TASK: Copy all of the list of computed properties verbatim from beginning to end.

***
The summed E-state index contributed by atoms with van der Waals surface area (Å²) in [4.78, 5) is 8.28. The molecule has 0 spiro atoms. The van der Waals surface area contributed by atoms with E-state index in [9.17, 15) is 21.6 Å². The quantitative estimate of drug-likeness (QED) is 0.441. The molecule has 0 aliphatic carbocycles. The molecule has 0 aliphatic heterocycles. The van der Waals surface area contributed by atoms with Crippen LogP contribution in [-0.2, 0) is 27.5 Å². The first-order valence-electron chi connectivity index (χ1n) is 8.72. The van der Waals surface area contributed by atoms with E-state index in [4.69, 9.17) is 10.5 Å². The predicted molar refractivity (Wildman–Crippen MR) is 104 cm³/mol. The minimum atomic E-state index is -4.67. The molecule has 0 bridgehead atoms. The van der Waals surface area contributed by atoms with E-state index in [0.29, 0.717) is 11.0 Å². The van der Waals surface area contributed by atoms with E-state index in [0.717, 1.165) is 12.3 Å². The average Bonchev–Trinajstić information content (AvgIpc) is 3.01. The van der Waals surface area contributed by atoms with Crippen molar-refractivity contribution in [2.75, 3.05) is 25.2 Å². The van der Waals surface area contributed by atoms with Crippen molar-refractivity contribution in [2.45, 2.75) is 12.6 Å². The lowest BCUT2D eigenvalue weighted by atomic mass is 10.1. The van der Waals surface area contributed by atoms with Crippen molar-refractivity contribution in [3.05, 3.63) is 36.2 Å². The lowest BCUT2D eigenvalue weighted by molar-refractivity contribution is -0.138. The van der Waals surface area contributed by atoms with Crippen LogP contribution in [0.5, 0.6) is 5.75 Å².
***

The summed E-state index contributed by atoms with van der Waals surface area (Å²) in [4.78, 5) is 8.28. The molecule has 0 spiro atoms. The van der Waals surface area contributed by atoms with E-state index in [9.17, 15) is 21.6 Å². The quantitative estimate of drug-likeness (QED) is 0.441. The molecule has 0 aliphatic carbocycles. The molecule has 0 aliphatic heterocycles. The van der Waals surface area contributed by atoms with Crippen LogP contribution in [-0.2, 0) is 27.5 Å². The first-order valence-electron chi connectivity index (χ1n) is 8.72. The van der Waals surface area contributed by atoms with E-state index in [4.69, 9.17) is 10.5 Å². The predicted molar refractivity (Wildman–Crippen MR) is 104 cm³/mol. The minimum atomic E-state index is -4.67. The molecule has 0 bridgehead atoms. The van der Waals surface area contributed by atoms with E-state index in [0.29, 0.717) is 11.0 Å². The van der Waals surface area contributed by atoms with E-state index in [0.717, 1.165) is 12.3 Å². The average Bonchev–Trinajstić information content (AvgIpc) is 3.01. The van der Waals surface area contributed by atoms with Crippen molar-refractivity contribution in [2.75, 3.05) is 25.2 Å². The van der Waals surface area contributed by atoms with Crippen molar-refractivity contribution in [2.45, 2.75) is 12.6 Å². The lowest BCUT2D eigenvalue weighted by atomic mass is 10.1. The van der Waals surface area contributed by atoms with Crippen molar-refractivity contribution in [3.05, 3.63) is 36.2 Å². The lowest BCUT2D eigenvalue weighted by molar-refractivity contribution is -0.138. The van der Waals surface area contributed by atoms with Crippen LogP contribution in [0.5, 0.6) is 5.75 Å².